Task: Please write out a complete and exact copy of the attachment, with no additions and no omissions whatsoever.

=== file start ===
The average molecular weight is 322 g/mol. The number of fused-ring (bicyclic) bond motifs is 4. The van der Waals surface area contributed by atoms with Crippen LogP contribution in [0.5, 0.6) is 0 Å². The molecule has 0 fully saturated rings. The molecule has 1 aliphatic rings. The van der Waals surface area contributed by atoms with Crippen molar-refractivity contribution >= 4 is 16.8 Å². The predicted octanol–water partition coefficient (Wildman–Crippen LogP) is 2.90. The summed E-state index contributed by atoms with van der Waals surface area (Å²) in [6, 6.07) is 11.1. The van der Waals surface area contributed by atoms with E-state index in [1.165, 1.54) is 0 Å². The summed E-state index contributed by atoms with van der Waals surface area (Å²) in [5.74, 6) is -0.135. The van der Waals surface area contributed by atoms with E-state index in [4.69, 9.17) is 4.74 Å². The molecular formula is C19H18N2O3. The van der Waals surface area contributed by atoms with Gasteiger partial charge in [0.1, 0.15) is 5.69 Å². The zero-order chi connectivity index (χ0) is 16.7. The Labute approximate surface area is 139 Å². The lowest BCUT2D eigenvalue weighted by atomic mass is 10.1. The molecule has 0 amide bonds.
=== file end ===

The average molecular weight is 322 g/mol. The number of fused-ring (bicyclic) bond motifs is 4. The van der Waals surface area contributed by atoms with Crippen LogP contribution in [0.5, 0.6) is 0 Å². The molecule has 0 fully saturated rings. The molecule has 1 aliphatic rings. The van der Waals surface area contributed by atoms with Crippen molar-refractivity contribution >= 4 is 16.8 Å². The predicted octanol–water partition coefficient (Wildman–Crippen LogP) is 2.90. The summed E-state index contributed by atoms with van der Waals surface area (Å²) in [6, 6.07) is 11.1. The van der Waals surface area contributed by atoms with E-state index in [1.165, 1.54) is 0 Å². The summed E-state index contributed by atoms with van der Waals surface area (Å²) in [5.74, 6) is -0.135. The van der Waals surface area contributed by atoms with E-state index in [4.69, 9.17) is 4.74 Å². The molecular formula is C19H18N2O3. The van der Waals surface area contributed by atoms with Gasteiger partial charge in [0.1, 0.15) is 5.69 Å². The zero-order chi connectivity index (χ0) is 16.7. The Labute approximate surface area is 139 Å². The lowest BCUT2D eigenvalue weighted by atomic mass is 10.1. The molecule has 0 amide bonds.